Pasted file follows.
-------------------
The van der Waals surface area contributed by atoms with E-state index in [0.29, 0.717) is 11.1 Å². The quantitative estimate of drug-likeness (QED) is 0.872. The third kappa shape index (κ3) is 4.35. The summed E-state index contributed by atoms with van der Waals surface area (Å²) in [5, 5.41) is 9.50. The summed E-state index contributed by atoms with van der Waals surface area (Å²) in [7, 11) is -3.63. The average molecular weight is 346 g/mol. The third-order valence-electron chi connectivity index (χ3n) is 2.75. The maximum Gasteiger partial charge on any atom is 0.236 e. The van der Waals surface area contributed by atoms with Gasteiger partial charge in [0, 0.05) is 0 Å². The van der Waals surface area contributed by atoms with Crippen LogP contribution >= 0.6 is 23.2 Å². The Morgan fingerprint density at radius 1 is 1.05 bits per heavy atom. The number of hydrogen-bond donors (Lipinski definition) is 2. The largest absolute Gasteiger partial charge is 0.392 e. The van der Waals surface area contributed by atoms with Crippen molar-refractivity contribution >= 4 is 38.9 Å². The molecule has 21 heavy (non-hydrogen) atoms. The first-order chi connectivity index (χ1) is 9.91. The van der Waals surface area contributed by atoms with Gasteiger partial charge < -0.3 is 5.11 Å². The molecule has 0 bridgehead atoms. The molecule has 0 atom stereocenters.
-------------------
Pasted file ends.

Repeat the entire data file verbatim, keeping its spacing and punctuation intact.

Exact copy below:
The van der Waals surface area contributed by atoms with E-state index in [0.29, 0.717) is 11.1 Å². The quantitative estimate of drug-likeness (QED) is 0.872. The third kappa shape index (κ3) is 4.35. The summed E-state index contributed by atoms with van der Waals surface area (Å²) in [5, 5.41) is 9.50. The summed E-state index contributed by atoms with van der Waals surface area (Å²) in [7, 11) is -3.63. The average molecular weight is 346 g/mol. The third-order valence-electron chi connectivity index (χ3n) is 2.75. The maximum Gasteiger partial charge on any atom is 0.236 e. The van der Waals surface area contributed by atoms with Gasteiger partial charge in [0, 0.05) is 0 Å². The van der Waals surface area contributed by atoms with Crippen LogP contribution >= 0.6 is 23.2 Å². The Morgan fingerprint density at radius 1 is 1.05 bits per heavy atom. The number of hydrogen-bond donors (Lipinski definition) is 2. The largest absolute Gasteiger partial charge is 0.392 e. The van der Waals surface area contributed by atoms with Crippen molar-refractivity contribution >= 4 is 38.9 Å². The molecule has 21 heavy (non-hydrogen) atoms. The first-order chi connectivity index (χ1) is 9.91. The van der Waals surface area contributed by atoms with Gasteiger partial charge < -0.3 is 5.11 Å². The molecule has 0 bridgehead atoms. The molecule has 0 atom stereocenters.